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If you are a homeschooling parent, you are most likely seeing the benefits of customizing your own child’s educational experience and developing a program that meets the unique needs of your child. But what if teaching your child at home is revealing issues? What if your child is struggling with reading, avoids writing at all costs, or just can’t seem to make progress? What if it’s a learning difference like dyslexia

Here are the 10 most common Signs of Dyslexia concerned parents like you might be noticing during home learning.

1. Trouble Understanding the Connection Between Letters and Sounds

Does your child seem to have trouble recognizing letters or remembering which sound each letter in the alphabet makes? Dyslexia can cause children to take longer to grasp that a letter’s name and sound are connected, but not the same. Missing this basic building block of literacy can cause the next steps in reading to be more challenging.

2. Issues Sounding Out Single Words

Does your child sound out words incorrectly or guess words that are simple to sound out like “bat”? That’s because if you aren’t sure of the sounds letters are making, you can’t sound out a word quickly or accurately. This step goes back to not understanding the relationship between letters and sounds. Blending letters into sounds–and breaking words down into the individual sounds they are made of–can be especially tricky for a dyslexic brain.

3. Confusing Small Words

Does your child often mix up “at with “to,” “said” with “and,” or “does” with “goes”?

Many of the smallest words in English don’t follow the rules of phonics and just have to be memorized, but dyslexia creates issues with the memorization process.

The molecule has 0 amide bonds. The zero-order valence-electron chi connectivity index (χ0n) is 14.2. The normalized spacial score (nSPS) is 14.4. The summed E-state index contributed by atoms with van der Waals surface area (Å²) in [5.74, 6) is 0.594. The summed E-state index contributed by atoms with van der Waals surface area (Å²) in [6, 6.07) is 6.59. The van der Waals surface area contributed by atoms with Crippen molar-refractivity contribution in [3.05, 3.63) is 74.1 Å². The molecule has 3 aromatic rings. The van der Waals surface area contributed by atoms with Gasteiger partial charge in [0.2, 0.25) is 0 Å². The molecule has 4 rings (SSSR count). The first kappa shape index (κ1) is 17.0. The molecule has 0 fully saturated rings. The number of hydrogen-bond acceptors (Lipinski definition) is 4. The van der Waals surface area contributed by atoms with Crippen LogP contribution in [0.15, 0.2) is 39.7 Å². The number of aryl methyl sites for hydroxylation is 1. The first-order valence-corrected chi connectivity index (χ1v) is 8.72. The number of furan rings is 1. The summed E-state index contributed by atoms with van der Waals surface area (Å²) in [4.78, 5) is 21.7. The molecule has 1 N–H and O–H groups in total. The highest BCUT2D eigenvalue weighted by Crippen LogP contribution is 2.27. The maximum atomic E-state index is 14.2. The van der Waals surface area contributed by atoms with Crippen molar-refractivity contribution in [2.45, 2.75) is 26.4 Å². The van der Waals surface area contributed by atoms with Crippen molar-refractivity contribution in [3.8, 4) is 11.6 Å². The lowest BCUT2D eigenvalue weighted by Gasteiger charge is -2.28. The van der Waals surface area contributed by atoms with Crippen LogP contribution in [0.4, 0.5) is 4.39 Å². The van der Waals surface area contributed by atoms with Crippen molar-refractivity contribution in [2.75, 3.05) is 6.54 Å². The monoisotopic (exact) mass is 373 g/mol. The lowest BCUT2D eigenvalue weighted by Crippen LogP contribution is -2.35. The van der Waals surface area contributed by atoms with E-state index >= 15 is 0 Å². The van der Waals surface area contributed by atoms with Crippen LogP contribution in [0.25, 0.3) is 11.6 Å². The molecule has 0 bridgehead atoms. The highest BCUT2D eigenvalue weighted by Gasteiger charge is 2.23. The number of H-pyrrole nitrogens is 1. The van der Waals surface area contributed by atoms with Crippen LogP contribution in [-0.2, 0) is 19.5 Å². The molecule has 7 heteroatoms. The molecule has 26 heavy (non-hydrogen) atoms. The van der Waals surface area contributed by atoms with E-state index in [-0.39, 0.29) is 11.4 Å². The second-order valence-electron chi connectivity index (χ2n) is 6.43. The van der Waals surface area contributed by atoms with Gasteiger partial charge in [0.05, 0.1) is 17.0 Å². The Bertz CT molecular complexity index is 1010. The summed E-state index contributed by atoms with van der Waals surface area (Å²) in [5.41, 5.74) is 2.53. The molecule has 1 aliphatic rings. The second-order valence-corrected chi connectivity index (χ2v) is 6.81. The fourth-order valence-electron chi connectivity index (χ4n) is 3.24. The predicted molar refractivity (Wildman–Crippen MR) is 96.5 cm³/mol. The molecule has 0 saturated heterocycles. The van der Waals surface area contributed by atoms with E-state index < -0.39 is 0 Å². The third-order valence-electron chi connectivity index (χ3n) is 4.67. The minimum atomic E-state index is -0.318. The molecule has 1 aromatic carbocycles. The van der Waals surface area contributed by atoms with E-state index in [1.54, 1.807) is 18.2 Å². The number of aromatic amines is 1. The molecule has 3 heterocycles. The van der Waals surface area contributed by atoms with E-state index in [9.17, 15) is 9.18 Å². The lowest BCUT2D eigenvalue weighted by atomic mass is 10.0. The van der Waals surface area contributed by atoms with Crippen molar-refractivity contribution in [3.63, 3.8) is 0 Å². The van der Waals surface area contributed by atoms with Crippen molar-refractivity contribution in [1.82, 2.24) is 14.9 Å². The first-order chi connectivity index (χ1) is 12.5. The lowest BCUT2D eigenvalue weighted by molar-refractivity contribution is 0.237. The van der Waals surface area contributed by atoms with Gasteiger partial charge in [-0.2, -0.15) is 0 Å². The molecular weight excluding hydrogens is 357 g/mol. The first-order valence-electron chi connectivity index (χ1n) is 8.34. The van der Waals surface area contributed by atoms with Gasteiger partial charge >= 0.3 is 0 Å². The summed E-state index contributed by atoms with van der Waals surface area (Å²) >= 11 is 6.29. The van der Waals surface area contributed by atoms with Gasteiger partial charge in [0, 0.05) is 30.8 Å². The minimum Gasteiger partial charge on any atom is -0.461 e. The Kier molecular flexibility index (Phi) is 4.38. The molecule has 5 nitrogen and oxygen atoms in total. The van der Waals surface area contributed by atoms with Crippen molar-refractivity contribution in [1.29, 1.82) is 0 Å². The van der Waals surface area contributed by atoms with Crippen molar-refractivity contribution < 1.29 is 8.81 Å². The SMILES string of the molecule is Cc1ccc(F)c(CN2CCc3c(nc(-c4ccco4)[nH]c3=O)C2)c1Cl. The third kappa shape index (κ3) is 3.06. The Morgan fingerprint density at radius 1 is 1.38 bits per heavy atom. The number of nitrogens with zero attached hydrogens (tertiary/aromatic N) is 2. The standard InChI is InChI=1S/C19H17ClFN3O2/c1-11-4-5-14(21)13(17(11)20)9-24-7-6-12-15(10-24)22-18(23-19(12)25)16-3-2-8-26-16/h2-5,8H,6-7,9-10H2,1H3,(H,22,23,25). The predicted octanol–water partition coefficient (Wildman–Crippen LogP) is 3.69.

4. Confusing the Order of Letters in Words

This is probably the most well-known signs of dyslexia. Consistently reading or writing words using the correct sounds–but the incorrect order–slows down reading, impairs comprehension, and makes the reading process extremely frustrating.

5. Consistent Reading and Spelling Mistakes

Keep in mind that all beginning readers make these mistakes from time to time, but pay attention to whether the mistakes seem to happen frequently, slow down reading, and/or create frustration.

Common mistakes that indicate signs of dyslexia are:

  • Reversing letters like “b” and “d”
  • Reversing words like “pot” and “top”
  • Inverting letters like “m” and “w” or “u” and “n”
  • Transposing words like “salt” and “last”
  • Substituting words like “puppy” for “dog”

6. Visual Issues While Reading

Does your child complain of physical ailments when it’s time to read? Many adults assume children who complain about feeling dizzy, having a headache, or feeling nauseous while reading are making up excuses to avoid work, but these are all potential signs of dyslexia. Though visual issues do not cause dyslexia, many parents notice these signs because vision is essential to reading.

 7. Handwriting Issues